About Dorina, James' wife
Throughout my life, our parents always stressed the importance of a solid education. My father - after surviving the Nazi occupation of Greece - overcame the severe poverty of post-WWII Europe to earn both a medical degree specializing in cardiology and pathology, and a Ph.D. in microbiology. He was one of seven children but was determined to study and work hard to make a better living for himself and his future family. My mother pursued a bachelor’s degree in English Literature at the University of London. She also studied piano and opera at the Greek Conservatory. My parents met while my mother was a Red Cross Volunteer at the hospital my father was working at. They were married a couple of years later.
Both of our parents instilled to us the passion for science and medicine but also for foreign languages and the arts. My mother taught us English. We also studied French, piano, and music composition, and were involved in athletics, especially swimming. This very commitment of my parents’ to receiving a great education brought my sister and I to the United States.
When I was 18 years old, I left Athens, Greece and came to the United States to earn a double major in psychology and sociology at the University of Georgia in Athens, Georgia. A year later my sister joined me and pursued a Bachelors degree in Genetics. Upon graduation, I continued on with graduate studies by earning a Masters of Health Science degree in Psychiatric Epidemiology at Johns Hopkins University’s, Bloomberg School of Public Health. While I was in Baltimore, Maryland, my sister came to Houston to earn her Masters of Science in Molecular Genetics from the University of Texas, Graduate School of Biomedical Sciences. I came to Houston to visit my sister and I was really impressed by the many opportunities this city has to offer, especially with the medical research opportunities at the Texas Medical Center. Upon fulfillment of my first internship at the University of Maryland, School of Medicine, The Center for Attention Deficit Disorders, I accepted a second internship at the Baylor College of Medicine, Department of Neurology. In the Neuropsychology Unit, I performed neuropsychological testing to patients with neurodegenerative diseases, such as Multiple Sclerosis', Alzheimer’s and Parkinson’s at the Michael E. DeBakey Veterans Administration Medical Center. I found research for neurological disorders very fulfilling and challenging, and decided to pursue a Doctoral degree in Biomedical Sciences with a focus in Neuroscience, specifically in Human Brain Neuroimaging from the University of Texas - The M.D. Anderson Cancer Center. My Ph.D. focused on examining the effects of morphine in the brain using functional MRI technology, as morphine is the most common medication cancer patients take to alleviate pain.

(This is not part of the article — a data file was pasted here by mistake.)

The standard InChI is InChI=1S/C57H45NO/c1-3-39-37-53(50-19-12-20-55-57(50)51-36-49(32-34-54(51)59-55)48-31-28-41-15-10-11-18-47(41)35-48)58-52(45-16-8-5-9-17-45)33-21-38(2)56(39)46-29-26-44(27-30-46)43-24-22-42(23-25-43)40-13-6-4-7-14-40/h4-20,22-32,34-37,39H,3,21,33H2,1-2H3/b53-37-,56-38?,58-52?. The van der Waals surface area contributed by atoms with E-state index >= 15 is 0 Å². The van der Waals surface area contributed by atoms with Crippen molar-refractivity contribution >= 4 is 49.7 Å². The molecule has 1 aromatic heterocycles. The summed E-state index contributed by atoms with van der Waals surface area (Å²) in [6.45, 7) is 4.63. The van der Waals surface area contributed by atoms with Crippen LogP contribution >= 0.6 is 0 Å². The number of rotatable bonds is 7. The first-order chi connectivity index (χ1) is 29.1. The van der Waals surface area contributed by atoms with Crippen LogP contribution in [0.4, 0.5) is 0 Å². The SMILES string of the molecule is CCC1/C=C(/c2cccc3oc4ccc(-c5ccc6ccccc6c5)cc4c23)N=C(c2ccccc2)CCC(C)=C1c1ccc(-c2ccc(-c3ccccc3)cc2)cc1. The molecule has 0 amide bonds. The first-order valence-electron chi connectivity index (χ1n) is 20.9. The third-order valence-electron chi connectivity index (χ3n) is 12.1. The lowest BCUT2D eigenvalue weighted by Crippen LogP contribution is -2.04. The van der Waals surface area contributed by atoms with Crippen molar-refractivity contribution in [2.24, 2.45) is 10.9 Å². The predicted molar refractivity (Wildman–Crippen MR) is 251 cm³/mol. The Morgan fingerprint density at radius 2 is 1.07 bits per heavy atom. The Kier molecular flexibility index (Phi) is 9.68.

My sister also earned her Ph.D. in Cancer Biology from the University of Texas, School of Biomedical Sciences - The M.D. Anderson Cancer Center. She is currently living in Boston, working on pancreatic cancer research at Harvard University.
While I was a doctoral student, Jim and I met at the Houston Museum of Natural Science. About a year after meeting, James proposed to me at the same museum. We were married in June 2006, and now live a few blocks away in the Southampton neighborhood where we are active in the community. James is currently PAC Treasurer for the Precinct 222 Democratic Club.
I am now a neuroscientist at the Baylor College of Medicine’s Department of Neuroscience, where I conduct research using real-time functional MRI (fMRI) neurofeedback. fMRI goes a step further than a regular MRI by not only visualizing the structure of the brain but also, the function of what different brain areas are responsible for. This neurofeedback method monitors brain activity patterns in real-time, and then uses these patterns to provide neuronal feedback to the subject. My first postdoctoral fellowship focused on the promotion of speech via the neuronal feedback provided during the fMRI scan. My second postdoctoral fellowship focused on patients who have sustained a stroke or, traumatic brain injury that impairs their vision, which results in blindsight. My research strives to use this cutting-edge real-time fMRI neurofeedback technology to restore the vision of stroke or, traumatic brain injury patients. This research is especially vital since we have so many veterans who have sustained traumatic brain injury from improvised explosive devices resulting in not only cognitive and psychological impairment but also visual field deficits or, blindness.
My research work has been sponsored by the National Institutes of Health, as well as private foundations. Although it is a very challenging journey to be conducting medical research especially as a woman and when funding for research has been cut or ignored by Congress for over a decade, I have not given up. It remains extremely fulfilling to keep making very small steps closer to ending human suffering and increasing our understanding of the brain and its functions.
Finally, I would like to mention my involvement with the Denver Harbor Clinic in Houston, where I serve on the Advisory Board (www.denverharborclinic.org). The Clinic provides accessible quality, primary health care in a compassionate and respectful manner, regardless of ability to pay. The thousands of disadvantaged patients seen every year at the Denver Harbor Clinic are primarily of Hispanic origin with little access to any health care services. The Clinic offers residents from the Methodist Hospital an opportunity to gain valuable training and experience while providing a valuable community service. Many find it the most rewarding time during their medical school education.